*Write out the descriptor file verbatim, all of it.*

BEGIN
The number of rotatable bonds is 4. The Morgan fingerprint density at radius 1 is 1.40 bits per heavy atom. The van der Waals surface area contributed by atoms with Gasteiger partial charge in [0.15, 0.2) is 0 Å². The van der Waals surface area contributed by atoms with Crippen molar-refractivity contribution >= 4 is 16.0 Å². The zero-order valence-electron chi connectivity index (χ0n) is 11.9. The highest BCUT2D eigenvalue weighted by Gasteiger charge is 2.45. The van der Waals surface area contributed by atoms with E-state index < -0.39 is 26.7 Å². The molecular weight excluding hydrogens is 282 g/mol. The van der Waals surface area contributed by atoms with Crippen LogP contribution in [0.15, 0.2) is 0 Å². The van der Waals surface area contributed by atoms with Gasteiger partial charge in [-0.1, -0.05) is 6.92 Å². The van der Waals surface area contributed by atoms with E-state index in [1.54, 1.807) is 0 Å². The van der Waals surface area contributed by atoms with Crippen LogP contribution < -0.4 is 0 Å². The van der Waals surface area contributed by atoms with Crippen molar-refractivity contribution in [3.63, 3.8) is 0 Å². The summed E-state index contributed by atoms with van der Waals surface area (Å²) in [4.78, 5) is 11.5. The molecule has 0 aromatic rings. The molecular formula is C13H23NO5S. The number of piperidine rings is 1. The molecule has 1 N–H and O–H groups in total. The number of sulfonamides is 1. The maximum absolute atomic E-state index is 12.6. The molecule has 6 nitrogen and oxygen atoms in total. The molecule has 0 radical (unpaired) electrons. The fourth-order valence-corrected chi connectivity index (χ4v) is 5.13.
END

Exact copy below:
The number of rotatable bonds is 4. The Morgan fingerprint density at radius 1 is 1.40 bits per heavy atom. The van der Waals surface area contributed by atoms with Gasteiger partial charge in [0.15, 0.2) is 0 Å². The van der Waals surface area contributed by atoms with Crippen molar-refractivity contribution >= 4 is 16.0 Å². The zero-order valence-electron chi connectivity index (χ0n) is 11.9. The highest BCUT2D eigenvalue weighted by Gasteiger charge is 2.45. The van der Waals surface area contributed by atoms with E-state index < -0.39 is 26.7 Å². The molecular weight excluding hydrogens is 282 g/mol. The van der Waals surface area contributed by atoms with Crippen LogP contribution in [0.15, 0.2) is 0 Å². The van der Waals surface area contributed by atoms with Gasteiger partial charge in [-0.1, -0.05) is 6.92 Å². The van der Waals surface area contributed by atoms with E-state index in [1.54, 1.807) is 0 Å². The van der Waals surface area contributed by atoms with Crippen LogP contribution < -0.4 is 0 Å². The van der Waals surface area contributed by atoms with Crippen molar-refractivity contribution in [3.63, 3.8) is 0 Å². The summed E-state index contributed by atoms with van der Waals surface area (Å²) in [4.78, 5) is 11.5. The molecule has 0 aromatic rings. The molecular formula is C13H23NO5S. The number of piperidine rings is 1. The molecule has 1 N–H and O–H groups in total. The number of sulfonamides is 1. The maximum absolute atomic E-state index is 12.6. The molecule has 6 nitrogen and oxygen atoms in total. The molecule has 0 radical (unpaired) electrons. The fourth-order valence-corrected chi connectivity index (χ4v) is 5.13.